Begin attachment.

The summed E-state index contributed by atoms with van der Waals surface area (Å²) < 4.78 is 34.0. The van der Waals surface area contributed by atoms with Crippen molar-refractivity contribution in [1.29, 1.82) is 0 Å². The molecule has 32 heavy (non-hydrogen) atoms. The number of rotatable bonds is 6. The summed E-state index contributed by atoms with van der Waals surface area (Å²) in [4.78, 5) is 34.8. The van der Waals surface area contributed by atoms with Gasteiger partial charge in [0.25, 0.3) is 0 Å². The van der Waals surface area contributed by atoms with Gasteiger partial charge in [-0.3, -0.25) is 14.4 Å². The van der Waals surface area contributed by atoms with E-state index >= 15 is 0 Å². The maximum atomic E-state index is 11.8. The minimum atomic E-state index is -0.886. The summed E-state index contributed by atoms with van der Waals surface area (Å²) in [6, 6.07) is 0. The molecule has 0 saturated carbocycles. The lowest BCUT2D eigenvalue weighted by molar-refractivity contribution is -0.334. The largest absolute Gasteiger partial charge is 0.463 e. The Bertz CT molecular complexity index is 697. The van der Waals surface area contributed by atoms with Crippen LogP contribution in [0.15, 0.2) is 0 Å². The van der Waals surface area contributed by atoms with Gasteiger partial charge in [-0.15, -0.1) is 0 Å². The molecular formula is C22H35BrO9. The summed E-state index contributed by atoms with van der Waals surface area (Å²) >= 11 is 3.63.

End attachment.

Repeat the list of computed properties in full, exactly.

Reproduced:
The summed E-state index contributed by atoms with van der Waals surface area (Å²) < 4.78 is 34.0. The van der Waals surface area contributed by atoms with Crippen molar-refractivity contribution in [1.29, 1.82) is 0 Å². The molecule has 32 heavy (non-hydrogen) atoms. The number of rotatable bonds is 6. The summed E-state index contributed by atoms with van der Waals surface area (Å²) in [4.78, 5) is 34.8. The van der Waals surface area contributed by atoms with Gasteiger partial charge in [0.25, 0.3) is 0 Å². The van der Waals surface area contributed by atoms with Gasteiger partial charge in [-0.3, -0.25) is 14.4 Å². The van der Waals surface area contributed by atoms with E-state index >= 15 is 0 Å². The maximum atomic E-state index is 11.8. The minimum atomic E-state index is -0.886. The summed E-state index contributed by atoms with van der Waals surface area (Å²) in [6, 6.07) is 0. The molecule has 0 saturated carbocycles. The lowest BCUT2D eigenvalue weighted by molar-refractivity contribution is -0.334. The largest absolute Gasteiger partial charge is 0.463 e. The Bertz CT molecular complexity index is 697. The van der Waals surface area contributed by atoms with Crippen LogP contribution in [0.15, 0.2) is 0 Å². The van der Waals surface area contributed by atoms with Gasteiger partial charge in [-0.15, -0.1) is 0 Å². The molecular formula is C22H35BrO9. The summed E-state index contributed by atoms with van der Waals surface area (Å²) >= 11 is 3.63.